Among Dennis Johnson’s complete list of works on
*Celebratio*, the reader will find two unpublished preprints:

- “Non-bording diffeomorphisms of surfaces which act trivially on homology” (1978–80) [◊];
- “A geometric version of Casson’s invariant and its application to Reidemeister torsion” (1988) [◊].

We highlight these here as examples of 20th-century mathematical “rarities”: preprints that predate the creation of ArXiv (1992) and so constitute a category of unpublished research that will become difficult for historians to access as mathematicians old enough to have amassed personal libraries of such papers retire and dispose of those materials.

Neither Dennis Johnson nor Klaus Johannson published extensively during their research careers, so “Non-bording diffeomorphisms” is unusual, moreover, as an instance of collaboration. Edmonds and Ewing have suggested [e3] that the preprint was the first time the Jaco–Shalen–Johanson (JSJ) decomposition was applied to questions about surface diffeomorphisms. Priority in such instances can be tricky to establish, however, as Martin Scharlemann underscores in a recent email:1

In fact, before seeing this preprint I had thought my paper [e2] was the first use of JSJ decompositions in studying cobordisms of surface automorphisms. The

\( [\dots] \)last paragraph\( [ \)of Johannson–Johnson\( ] \), saying I pointed out an error in their original paper, makes me think that might indeed be true, but it’s hard to tell and really doesn’t matter. In any case, Bonahon then wrote the definitive paper on the subject [e1], inventing “compression-bodies” in the process. Casson must have been involved too, but how exactly I’ve forgotten — and there are no publications.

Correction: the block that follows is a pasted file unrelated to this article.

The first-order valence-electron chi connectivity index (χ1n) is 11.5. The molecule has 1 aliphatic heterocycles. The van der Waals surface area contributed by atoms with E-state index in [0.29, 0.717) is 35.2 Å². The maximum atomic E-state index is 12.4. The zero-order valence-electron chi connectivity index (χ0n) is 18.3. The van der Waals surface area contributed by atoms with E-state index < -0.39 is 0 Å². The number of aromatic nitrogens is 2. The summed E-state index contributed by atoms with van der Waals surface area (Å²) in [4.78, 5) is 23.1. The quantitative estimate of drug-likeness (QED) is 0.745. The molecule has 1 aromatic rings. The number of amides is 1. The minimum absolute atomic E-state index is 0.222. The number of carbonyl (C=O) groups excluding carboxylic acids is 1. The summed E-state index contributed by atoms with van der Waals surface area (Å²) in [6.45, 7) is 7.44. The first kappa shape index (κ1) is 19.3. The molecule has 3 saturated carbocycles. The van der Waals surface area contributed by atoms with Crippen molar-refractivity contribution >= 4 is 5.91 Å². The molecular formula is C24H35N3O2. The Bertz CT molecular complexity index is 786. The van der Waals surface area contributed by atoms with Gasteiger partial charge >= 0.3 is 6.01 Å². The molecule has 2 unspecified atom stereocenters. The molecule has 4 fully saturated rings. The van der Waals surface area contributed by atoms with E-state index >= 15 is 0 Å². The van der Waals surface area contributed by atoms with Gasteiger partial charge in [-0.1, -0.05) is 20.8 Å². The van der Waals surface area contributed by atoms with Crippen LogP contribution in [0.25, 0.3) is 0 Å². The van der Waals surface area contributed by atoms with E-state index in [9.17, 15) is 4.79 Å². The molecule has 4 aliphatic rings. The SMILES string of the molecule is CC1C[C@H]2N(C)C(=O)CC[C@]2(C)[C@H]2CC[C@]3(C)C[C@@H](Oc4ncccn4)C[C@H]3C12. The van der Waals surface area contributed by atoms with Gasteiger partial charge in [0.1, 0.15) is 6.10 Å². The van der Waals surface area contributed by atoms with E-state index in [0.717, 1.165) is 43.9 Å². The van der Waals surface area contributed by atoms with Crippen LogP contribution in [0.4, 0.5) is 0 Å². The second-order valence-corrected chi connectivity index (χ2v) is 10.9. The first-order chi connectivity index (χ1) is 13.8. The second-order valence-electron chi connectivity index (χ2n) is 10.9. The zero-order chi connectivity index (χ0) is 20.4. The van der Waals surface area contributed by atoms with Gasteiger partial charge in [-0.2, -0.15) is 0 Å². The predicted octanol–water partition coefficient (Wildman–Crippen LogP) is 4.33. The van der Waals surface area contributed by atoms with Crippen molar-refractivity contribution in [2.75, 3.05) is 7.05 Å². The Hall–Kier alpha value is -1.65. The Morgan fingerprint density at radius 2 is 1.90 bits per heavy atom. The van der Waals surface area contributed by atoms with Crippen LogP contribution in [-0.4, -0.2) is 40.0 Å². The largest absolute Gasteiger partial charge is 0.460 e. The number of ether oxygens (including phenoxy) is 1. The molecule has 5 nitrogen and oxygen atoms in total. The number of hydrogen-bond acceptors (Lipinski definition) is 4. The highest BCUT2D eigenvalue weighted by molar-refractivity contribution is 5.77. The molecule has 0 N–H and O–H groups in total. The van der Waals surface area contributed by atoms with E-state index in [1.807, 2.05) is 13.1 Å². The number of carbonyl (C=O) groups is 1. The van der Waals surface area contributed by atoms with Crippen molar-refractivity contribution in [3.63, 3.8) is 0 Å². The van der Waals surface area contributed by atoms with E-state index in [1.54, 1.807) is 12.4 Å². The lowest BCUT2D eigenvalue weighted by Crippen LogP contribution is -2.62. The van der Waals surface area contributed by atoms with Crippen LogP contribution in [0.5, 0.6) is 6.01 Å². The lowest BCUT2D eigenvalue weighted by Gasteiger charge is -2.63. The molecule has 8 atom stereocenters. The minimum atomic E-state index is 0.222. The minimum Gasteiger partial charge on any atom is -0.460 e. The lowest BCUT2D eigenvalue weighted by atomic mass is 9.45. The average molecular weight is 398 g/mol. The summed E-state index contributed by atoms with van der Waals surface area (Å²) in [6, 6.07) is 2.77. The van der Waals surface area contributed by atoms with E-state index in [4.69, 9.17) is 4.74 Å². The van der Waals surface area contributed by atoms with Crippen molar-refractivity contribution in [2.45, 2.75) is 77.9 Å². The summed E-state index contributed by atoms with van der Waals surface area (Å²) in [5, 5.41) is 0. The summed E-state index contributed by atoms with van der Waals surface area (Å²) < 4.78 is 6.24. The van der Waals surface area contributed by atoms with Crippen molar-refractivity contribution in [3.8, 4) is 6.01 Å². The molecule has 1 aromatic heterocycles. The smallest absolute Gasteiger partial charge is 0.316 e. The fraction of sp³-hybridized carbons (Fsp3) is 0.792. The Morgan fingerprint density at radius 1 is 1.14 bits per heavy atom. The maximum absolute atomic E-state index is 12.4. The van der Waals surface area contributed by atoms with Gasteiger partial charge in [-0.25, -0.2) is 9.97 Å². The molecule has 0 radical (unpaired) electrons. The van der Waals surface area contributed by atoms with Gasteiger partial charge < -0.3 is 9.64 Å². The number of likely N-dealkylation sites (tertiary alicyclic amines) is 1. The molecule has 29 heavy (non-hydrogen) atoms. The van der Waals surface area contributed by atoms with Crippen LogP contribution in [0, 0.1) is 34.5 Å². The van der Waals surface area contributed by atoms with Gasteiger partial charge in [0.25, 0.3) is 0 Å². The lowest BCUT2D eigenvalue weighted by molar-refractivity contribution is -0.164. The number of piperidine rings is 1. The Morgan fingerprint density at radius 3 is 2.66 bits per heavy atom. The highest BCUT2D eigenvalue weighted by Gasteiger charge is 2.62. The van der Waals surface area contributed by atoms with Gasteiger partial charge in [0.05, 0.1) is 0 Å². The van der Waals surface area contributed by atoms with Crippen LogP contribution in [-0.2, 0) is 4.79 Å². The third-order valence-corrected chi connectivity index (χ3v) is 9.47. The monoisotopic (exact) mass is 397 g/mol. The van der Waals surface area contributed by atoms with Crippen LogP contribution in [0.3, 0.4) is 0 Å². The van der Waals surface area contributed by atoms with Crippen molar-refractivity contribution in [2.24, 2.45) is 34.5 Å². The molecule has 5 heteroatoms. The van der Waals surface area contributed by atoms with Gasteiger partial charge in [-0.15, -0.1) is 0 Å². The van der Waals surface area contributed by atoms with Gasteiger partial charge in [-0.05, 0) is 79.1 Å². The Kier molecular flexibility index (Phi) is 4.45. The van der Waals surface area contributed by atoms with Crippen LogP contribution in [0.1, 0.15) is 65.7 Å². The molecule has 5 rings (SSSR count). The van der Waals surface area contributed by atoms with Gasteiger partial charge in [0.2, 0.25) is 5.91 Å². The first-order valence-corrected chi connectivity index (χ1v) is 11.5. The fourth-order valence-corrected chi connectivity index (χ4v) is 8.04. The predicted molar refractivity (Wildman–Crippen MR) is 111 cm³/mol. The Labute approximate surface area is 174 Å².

We note that a concise statement of Johnson and Johannson’s proof of the main result is published, fully credited, in Section 6 of Leininger and Reid’s “The co-rank conjecture for 3-manifold groups” [e5]. The authors further point out that the result was proven independently by Casson (also unpublished, with the citation being a lecture Casson gave at the University of California, Santa Barbara in 1979).2

The second preprint (“A geometric form of Casson’s invariant…”) has proved useful to physicists. Edward Witten characterized it as “unpublished lecture notes” when he cited it for relevant background information in 1991 [e4], and in a recent communication, he reiterated its usefulness for a calculation he recently undertook with Douglas Stanford (see [◊]). Several mathematicians have attested that a typescript version of these notes once existed, but our editors have not been able to locate a copy.

The copy we make available here, in Johnson’s handwriting, is clearly a second- or third-generation photocopy, and we regret that the legibility of the document is poor in places. We make it available nonetheless as a resource for others and in the hopes that a typescript version of the same may yet be found.

– Editors